05:28 GMT +324 October 2017

    Satellites observe decrease in fire hotspots across Russia

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    The NASA Terra and Aqua satellites registered almost 100 fewer hotspots on August 11 than on the previous day, according to the ScanEx website that receives information from the satellites.

    The NASA Terra and Aqua satellites on Wednesday registered some 100 fewer hotspots than on Tuesday, according to the ScanEx website that receives information from the satellites.

    The Aqua satellite, equipped with an atmospheric infrared sounder, and Terra, equipped with a thermal emission and reflection radiometer, registered 494 hotspots from fires across Russia on August 11, compared with 582 just a day earlier.

    The satellites also registered significant reduction of hotspots in worst fire-ravaged Ryazan and Moscow regions.

    The decrease in the number of hotspots identified is partially due to cloud coverage in several Russian regions. "Atmospheric front is currently passing through Voronezh, Lipetsk, Ryazan, Vladimir and Ivanov regions. In fact, all the western half of Ryazan region is covered with thick clouds, that's why we can't speak about strong decrease in number fires," Nadezhda Pupysheva from ScanEx said.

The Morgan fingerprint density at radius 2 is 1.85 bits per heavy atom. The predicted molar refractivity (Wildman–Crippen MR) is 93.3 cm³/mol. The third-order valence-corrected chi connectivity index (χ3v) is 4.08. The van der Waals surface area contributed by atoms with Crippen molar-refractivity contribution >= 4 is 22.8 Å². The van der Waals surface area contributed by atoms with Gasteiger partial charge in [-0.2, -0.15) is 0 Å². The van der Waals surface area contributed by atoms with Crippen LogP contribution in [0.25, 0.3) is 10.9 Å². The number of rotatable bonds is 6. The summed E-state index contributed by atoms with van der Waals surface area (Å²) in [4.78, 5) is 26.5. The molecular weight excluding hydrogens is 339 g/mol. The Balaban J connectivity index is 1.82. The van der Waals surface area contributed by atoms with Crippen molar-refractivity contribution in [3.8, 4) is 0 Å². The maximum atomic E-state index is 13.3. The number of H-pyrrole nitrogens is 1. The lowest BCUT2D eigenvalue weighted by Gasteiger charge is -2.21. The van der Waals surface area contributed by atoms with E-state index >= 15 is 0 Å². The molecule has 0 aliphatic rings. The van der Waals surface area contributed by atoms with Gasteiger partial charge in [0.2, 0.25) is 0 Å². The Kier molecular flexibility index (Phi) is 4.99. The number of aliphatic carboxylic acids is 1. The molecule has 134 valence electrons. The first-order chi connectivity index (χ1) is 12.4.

The number of hotspots in Ural and Siberian regions grew substantively. The number of hotspots increased dramatically on Wednesday in Sverdlovsk region, to 136 from just 24 on Tuesday.

    A scorching heat wave has gripped much of European Russia since mid-June, which coupled with the worst drought since the 1970s has made the countryside particularly susceptible to wildfires.

    Thousands of emergency workers and military personnel have been working round the clock for almost three weeks to fight the fires in 22 regions, which have so far killed more than 50 people and left over 3,500 homeless. The immediate economic cost of the fires has been estimated at $15 billion.

    Prime Minister Vladimir Putin on Tuesday took part in extinguishing wildfires in Ryazan Region on board an amphibious firefighting airplane. He dumped approximately 24 tons of water from aboard a Be-200 amphibious firefighting plane on forest fires some 200 kilometers southeast of Moscow, extinguishing two of them completely.

    MOSCOW, August 11 (RIA Novosti)

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